• @N & Astronomer: I was trying to be funny with the second comment! guess I need to work on the funny department! :P

  • It’s March 2009, less than one year after the Gastronomer wrote this entry. I can report that while still delicious, cua lot xoa me now costs 120,000 VND. The Vietnamese folks I dined with thought the whole menu was quite overpriced. Upstairs was nice and cool though!

  • I enjoy your stories very often because they are published in an understandable coherent. So I can study them although I come from Germany and have some problems to understand English stories.

  • It turns out there are quite a few Quan 94 clones along that street nowadays. We accidentally went to a different one but still enjoyed it. We also saw (afterward) that there is one at #94. I guess the more the merrier!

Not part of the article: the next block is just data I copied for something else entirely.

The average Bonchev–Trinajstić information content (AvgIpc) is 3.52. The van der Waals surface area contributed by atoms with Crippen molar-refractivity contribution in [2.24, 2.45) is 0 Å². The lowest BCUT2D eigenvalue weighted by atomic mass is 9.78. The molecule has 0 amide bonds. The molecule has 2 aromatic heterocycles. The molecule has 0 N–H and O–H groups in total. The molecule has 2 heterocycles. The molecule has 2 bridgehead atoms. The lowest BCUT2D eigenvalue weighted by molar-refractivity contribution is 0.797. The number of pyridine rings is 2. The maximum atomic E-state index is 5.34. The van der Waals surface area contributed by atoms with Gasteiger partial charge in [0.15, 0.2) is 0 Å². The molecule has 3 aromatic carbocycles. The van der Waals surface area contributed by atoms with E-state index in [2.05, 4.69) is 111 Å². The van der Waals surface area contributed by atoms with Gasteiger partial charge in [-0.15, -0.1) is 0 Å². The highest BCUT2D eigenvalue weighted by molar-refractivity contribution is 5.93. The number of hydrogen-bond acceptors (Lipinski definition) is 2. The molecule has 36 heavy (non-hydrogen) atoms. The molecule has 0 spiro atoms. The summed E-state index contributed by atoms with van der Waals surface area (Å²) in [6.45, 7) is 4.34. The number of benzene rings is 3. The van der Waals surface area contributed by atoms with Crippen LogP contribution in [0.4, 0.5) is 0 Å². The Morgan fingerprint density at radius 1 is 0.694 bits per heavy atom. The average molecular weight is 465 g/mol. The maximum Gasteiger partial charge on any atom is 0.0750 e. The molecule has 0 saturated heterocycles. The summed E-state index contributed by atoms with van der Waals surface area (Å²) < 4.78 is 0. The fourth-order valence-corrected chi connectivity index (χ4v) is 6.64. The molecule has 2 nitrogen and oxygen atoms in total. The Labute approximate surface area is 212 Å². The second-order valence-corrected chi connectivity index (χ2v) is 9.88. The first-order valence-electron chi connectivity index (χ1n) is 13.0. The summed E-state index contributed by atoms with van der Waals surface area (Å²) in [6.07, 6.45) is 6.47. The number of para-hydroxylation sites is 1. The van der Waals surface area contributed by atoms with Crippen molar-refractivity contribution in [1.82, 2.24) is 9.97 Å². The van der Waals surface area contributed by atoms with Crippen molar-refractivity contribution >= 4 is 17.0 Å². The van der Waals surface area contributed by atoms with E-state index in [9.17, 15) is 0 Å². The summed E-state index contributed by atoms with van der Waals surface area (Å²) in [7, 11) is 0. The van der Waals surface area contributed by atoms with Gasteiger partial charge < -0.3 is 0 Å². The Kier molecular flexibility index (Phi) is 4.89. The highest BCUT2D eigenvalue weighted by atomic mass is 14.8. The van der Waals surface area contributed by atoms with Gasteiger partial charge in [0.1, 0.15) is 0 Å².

• This was my go to spot when I went to Saigon. Thanks for bringing back the memories. The cha gio were out of this world.

  • I am planning to bring my friends there coz they’re are craving for soft shell crabs in Saigon. Just want to check if the address is really Dist 1 coz when i searched for it it shows that it’s located in Binh Thanh district. I went in that area before and is it really near the Binh Than Hospital?

  • Belle - The address provided is correct.

  • I see oki i’ll broom broom my moto and start at the end of ton duc thang to search for that mouthwatering crabs! Yum yum! Thanks gastronomer!

  • My wife and I just ate here and it was awesome! Unfortunately, they were already sold out of the soft-shelled crabs for the night, so we settled for some claws (which were still amazing). Our bill came to 424,000 dong.

  • I have been keen on having some good seafood in hcmc for a while now! I was a bit concerned it has closed since your post but looking on your last comment it still open! Thanks for the recommendation!